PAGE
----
An enthusiastic and knowledgeable sub-committee of Rye’s Sustainability Committee is developing a five-year initiative that will seek to reduce the use of pesticides and herbicides on Rye’s residential, religious, educational, governmental, and commercial properties.
By Bill Lawyer
An enthusiastic and knowledgeable sub-committee of Rye’s Sustainability Committee is developing a five-year initiative that will seek to reduce the use of pesticides and herbicides on Rye’s residential, religious, educational, governmental, and commercial properties. They take their cue from the yellow pesticide application “flags” required to be posted on yards to warn people that toxic substances have been applied to yards.
The committee, co-chaired by Lori Fontanes and Birgit Townley, is intent on educating Rye residents regarding the alternatives that are readily available. The other members of the committee are:
Sabine Borgoni, Melissa Brown-Grieco, Maria Guarnieri, Sara Goddard, Colleen Martiloff, Lisa Sandler, and Annalise Stack. Tracy Stora has provided graphics services.
The Rye Healthy Yards sub-committee was established in February of this year. Their inspiration came from a presentation — sponsored by The Rye Garden Club — by author Dr. Diane Lewis last fall. In her book, “The Great Healthy Yard Project”, Lewis describes the extent of toxic substances being used in yard care. She goes to say that the emphasis has to be on the positive side: how easy it is to make a difference, and what the benefits will be for everyone. “People need to know that what they do in their own yards can make a huge difference in the entire Sound Shore region,” said Lewis.
The nine-person Rye Healthy Yards Program (RHYP) has been meeting on a regular basis to develop the program’s various components. They have developed a brochure that provides an overview of the project, and this spring they began reaching out to the community — with booths at both the Midland Fair and the Rye library’s science fair. They conducted a survey of people attending those events to find out what people are doing about their yards and introducing them to the project.
The committee is made up of a cross-section of Rye residents — ranging from recent arrivers to long-timers. Colleen Margiloff has lived in Rye for three years. She notes that one of the reasons for moving here was to have a yard for her children to play. “But I concerned that so many yards in my neighborhood are off-limits due to pesticides,” she said.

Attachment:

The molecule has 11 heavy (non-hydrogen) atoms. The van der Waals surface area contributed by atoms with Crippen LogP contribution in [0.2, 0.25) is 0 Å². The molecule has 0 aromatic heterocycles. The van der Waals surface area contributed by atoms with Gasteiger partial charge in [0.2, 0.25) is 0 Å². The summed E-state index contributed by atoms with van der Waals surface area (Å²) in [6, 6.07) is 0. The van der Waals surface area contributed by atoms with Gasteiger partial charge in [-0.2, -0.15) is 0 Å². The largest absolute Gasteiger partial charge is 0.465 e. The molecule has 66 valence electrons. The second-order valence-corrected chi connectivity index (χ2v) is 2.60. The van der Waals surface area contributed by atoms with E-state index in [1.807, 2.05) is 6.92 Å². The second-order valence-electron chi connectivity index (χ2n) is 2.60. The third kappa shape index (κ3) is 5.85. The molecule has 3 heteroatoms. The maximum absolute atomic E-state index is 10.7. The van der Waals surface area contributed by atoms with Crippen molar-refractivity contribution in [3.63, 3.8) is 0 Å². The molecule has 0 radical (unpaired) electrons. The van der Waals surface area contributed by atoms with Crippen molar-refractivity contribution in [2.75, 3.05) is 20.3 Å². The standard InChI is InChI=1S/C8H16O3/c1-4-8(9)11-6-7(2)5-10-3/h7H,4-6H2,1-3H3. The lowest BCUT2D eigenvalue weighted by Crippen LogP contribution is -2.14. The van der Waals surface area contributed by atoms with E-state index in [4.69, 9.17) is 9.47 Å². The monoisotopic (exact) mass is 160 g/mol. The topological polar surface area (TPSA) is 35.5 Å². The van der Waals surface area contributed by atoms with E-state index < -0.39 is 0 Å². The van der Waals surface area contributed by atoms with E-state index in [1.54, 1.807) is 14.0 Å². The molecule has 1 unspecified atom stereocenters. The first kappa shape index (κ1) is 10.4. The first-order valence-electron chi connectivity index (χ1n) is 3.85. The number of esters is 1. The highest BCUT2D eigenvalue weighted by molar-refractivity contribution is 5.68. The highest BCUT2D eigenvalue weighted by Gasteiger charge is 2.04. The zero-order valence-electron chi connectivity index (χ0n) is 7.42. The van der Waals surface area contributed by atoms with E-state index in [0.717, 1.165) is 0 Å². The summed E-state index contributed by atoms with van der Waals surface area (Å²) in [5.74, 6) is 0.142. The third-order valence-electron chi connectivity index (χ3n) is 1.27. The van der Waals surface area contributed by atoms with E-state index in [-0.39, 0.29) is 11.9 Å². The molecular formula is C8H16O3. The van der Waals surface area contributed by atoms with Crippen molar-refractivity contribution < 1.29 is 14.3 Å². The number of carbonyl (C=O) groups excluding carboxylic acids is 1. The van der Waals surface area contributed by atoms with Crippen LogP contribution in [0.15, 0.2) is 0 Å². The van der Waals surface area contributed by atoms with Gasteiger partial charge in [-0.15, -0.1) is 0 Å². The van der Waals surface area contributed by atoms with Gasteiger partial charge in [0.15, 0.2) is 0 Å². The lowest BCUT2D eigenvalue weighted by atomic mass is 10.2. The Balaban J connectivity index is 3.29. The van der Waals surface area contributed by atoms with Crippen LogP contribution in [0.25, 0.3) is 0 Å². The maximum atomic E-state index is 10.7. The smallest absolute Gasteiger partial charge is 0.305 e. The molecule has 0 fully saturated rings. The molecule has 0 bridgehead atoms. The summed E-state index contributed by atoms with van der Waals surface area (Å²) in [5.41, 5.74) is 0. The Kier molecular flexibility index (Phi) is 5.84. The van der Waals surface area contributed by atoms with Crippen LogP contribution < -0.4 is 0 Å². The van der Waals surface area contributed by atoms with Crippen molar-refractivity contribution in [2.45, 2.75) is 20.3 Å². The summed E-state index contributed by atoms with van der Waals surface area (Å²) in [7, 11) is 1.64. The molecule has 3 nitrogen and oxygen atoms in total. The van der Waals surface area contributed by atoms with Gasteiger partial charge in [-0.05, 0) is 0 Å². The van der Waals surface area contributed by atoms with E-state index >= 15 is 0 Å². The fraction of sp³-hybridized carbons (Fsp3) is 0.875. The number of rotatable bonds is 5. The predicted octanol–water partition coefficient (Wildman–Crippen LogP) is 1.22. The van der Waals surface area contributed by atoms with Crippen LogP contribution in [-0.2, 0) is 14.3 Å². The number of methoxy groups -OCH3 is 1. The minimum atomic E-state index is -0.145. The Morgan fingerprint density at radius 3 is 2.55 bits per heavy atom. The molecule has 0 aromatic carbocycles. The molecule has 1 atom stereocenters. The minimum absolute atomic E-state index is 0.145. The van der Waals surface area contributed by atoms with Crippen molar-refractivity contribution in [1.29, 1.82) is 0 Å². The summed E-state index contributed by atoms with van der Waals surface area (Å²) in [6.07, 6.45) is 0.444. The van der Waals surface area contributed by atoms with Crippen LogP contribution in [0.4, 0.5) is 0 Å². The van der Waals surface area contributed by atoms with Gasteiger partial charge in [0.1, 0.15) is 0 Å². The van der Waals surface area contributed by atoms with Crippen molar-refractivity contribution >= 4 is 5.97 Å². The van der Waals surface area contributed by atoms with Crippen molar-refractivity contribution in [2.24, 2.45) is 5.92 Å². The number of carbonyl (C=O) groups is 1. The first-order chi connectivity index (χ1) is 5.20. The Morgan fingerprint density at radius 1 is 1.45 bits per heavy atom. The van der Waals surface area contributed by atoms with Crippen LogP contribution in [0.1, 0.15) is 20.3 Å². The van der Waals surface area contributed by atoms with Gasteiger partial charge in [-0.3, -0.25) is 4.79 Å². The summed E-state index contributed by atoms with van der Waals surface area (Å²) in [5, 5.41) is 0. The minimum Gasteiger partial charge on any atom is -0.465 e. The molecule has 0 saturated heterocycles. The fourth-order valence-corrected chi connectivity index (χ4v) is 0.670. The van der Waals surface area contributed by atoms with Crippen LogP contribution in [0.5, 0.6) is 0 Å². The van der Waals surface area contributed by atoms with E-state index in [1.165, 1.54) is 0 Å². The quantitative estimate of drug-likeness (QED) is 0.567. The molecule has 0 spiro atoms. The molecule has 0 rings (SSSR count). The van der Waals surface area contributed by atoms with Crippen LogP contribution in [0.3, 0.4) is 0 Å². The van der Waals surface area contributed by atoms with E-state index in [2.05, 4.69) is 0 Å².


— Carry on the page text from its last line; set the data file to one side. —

County Legislator and Rye resident Catherine Parker is working cooperatively on the County level to promote awareness and changes in yard management. She sponsored a resolution that was adopted unanimously by the County Legislature, and she is reaching out on a door-to-door basis to spread the word.
Other projects planned by the committee include: doing a field survey of Rye’s neighborhoods to determine the extent of pesticide use; setting up a questionnaire using the Survey Monkey website; developing a website with information; and, reaching out to all segments of Rye’s population to increase awareness and let people know how to get involved in the project.
“In order to measure our success,” said Sara Goddard, “we need to know what percent of yards are currently being treated with toxic substances. Then, we can carry out additional surveys in future years, to see if the message is getting across.”
An easy-to-understand brochure has been prepared that provides and introduction to the program, what people can do, and “three easy steps to take today”.
• Ask your lawn care professional to switch to organic or natural gardening techniques;
• If you enjoy doing your own gardening, consult our website for tips and strategies;
• Ask for a healthy yard sign to help spread the word.
Finally, it provides links to valuable resources, as well as the Rye Sustainability website, www.ryeny.gov/sustainability.cfm.